Inmates get a second chance

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TOPEKA, Kan. (WIBW)- Two mothers spend many hours of their day working at Memory Foam Liquidators in Topeka and like the rest of their coworkers--they served time behind bars.

"You know people make mistakes in life," says Janelle Vance.

A criminal conviction often times makes it difficult to find a job.

"It would have been really hard to find something," says Jennifer. Keylon.

"Because a lot of employers do look at that or they toss your application or don't even look at it," says Janelle.

But, CEO of Memory Foam Liquidators, Chris Farmer, takes a different approach.

"There are certain companies that do look at what type of felonies it is, or look at what the person has done, but we don't really look at that as a factor," says Farmer.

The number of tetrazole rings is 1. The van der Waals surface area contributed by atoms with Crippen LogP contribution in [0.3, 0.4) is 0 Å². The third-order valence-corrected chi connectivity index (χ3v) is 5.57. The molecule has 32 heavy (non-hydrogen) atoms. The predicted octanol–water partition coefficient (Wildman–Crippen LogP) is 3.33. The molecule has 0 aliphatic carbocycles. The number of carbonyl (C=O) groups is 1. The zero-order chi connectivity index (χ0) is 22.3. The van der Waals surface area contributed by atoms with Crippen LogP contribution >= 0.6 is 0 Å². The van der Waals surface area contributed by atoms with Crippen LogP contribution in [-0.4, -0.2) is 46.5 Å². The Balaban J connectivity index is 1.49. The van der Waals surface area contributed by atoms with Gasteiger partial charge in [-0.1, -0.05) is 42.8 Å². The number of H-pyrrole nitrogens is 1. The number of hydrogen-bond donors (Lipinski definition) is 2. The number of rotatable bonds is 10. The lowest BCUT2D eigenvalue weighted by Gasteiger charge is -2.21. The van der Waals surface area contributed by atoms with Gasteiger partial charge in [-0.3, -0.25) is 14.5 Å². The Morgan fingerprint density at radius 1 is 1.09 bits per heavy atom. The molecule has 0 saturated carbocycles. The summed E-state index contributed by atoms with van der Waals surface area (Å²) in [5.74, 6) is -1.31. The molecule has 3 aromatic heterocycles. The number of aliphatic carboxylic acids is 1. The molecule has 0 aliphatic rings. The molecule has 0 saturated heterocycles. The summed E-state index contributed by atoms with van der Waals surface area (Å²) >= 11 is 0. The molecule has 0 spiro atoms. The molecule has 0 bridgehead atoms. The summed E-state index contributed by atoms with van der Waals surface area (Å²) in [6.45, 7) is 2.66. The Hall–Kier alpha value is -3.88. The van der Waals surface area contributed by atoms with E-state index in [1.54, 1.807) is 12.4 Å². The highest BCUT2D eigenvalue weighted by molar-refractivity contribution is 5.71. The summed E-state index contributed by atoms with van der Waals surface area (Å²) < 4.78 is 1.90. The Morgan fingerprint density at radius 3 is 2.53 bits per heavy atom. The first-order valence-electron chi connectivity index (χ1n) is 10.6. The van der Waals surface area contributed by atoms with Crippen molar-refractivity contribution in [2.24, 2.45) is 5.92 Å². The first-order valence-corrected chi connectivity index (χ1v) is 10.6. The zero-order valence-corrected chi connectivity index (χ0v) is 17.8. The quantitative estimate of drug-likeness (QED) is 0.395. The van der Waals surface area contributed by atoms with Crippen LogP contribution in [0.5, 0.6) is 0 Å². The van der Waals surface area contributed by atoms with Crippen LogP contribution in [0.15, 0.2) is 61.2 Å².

Farmer employs former inmates who served jail time at Shawnee County Jail and Topeka Correctional Facility.

"It's less judgmental. You never really know where someone comes from," says Jennifer, "you realize you can provide. There's life after mistakes."

Farmer says at first many of his employees had trouble finding a ride to work. To decrease turnover, Janelle picks up 30 people every shift and Farmer helps take them back home. They use 1 van with 15 seats and make two trips.

"And you realize, they are just people like you and me, and you know it's something you don't expect to realize because you're really judging them before you even see them," says Farmer.

The job includes benefits like paid vacation and paid time off. Its helped Janelle and Jennifer provide for their families.

"This job has given people an opportunity to feel better about themselves," says Janelle.

"You're still human like everyone else and it does give you self worth that you can rise above the past," says Jennifer.

The “Ban the Box” or “Fair Chance Initiative” is being adopted across the United States by local and state governments by taking the question of criminal history off of the job application. In July, Topeka adopted this initiative.